|Career (US)||Union Navy Jack|
|Laid down:||date unknown|
|Acquired:||30 September 1863|
|Commissioned:||circa October 1863|
|Decommissioned:||30 August 1865|
by Union Navy forces |
24 July 1863
|Fate:||sold, 1 November 1865|
|Length:||156 ft (48 m)|
|Beam:||21 ft (6.4 m)|
|Draught:||9 ft 4 in (2.84 m)|
steam engine |
six 24-pounder howitzers|
two 12-pounder rifles
[edit | edit source]
Emma, a screw steamer, was captured 24 July 1863 while running the blockade by the Army transport Arago; purchased by the Navy from the New York City prize court 30 September 1863; fitted out at New York Navy Yard; and put to sea on 4 November 1863, Acting Master G. B. Livingston in command.
Assigned to patrol with the North Atlantic Blockade[edit | edit source]
Emma arrived at Newport News, Virginia, 7 November 1863 to patrol with the North Atlantic Blockading Squadron until the end of the war. Enforcing the blockade, she played a significant role in the Navy's indispensable contribution to victory through isolating the South from oversea sources of supply. Emma joined in the destruction of blockade runner Ella off Wilmington, North Carolina, 6 December 1864, and the attacks on Fort Fisher of 24 and 25 December 1864 and 13 to 15 January 1865.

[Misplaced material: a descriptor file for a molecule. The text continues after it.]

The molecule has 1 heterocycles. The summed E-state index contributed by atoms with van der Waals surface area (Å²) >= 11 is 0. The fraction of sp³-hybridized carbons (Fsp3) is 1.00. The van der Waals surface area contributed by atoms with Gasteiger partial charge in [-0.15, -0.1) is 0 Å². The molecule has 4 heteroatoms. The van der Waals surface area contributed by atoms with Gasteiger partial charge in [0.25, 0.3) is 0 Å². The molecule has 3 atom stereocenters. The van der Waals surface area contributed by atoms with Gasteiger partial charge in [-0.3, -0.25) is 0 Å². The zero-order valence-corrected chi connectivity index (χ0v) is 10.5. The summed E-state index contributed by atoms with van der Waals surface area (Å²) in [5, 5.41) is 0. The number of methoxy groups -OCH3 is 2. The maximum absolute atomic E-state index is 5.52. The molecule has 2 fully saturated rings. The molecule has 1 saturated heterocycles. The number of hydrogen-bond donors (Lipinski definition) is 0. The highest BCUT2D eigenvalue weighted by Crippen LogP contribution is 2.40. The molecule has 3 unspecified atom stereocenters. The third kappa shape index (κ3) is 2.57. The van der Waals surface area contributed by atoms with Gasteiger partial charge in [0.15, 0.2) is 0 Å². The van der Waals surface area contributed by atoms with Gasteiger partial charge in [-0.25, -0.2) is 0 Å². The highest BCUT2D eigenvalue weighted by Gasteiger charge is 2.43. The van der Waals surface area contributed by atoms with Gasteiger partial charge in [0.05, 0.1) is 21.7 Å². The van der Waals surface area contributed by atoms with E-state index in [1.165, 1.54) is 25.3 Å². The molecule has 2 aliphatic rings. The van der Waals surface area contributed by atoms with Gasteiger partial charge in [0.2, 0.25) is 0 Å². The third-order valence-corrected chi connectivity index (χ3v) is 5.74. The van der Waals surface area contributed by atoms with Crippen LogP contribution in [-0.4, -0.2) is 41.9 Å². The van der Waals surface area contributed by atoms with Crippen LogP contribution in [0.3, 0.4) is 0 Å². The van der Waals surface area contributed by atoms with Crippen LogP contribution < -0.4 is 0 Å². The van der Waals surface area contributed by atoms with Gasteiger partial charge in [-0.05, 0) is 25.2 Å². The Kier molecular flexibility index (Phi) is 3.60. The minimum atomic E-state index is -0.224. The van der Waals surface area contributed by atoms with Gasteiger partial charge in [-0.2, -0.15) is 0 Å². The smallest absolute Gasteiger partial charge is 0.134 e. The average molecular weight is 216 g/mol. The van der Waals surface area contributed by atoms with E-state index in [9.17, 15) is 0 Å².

Supporting the effort to prevent Jefferson Davis from fleeing[edit | edit source]
On 26 April 1865, Emma sailed from Fort Caswell, North Carolina, with an urgent message from General William Tecumseh Sherman to Rear Admiral John A. Dahlgren, commanding the South Atlantic Blockading Squadron, which warned the Admiral that Confederate President Jefferson Davis and his cabinet, not yet located, might attempt to escape by way of Florida to Cuba. Emma put in to Key West, Florida, on this cruise, then returned to patrol the Carolina coast until 24 August, when she arrived at Boston, Massachusetts.
End-of-war decommissioning and disposal[edit | edit source]
In Boston, Emma was decommissioned 30 August 1865 and sold 1 November 1865.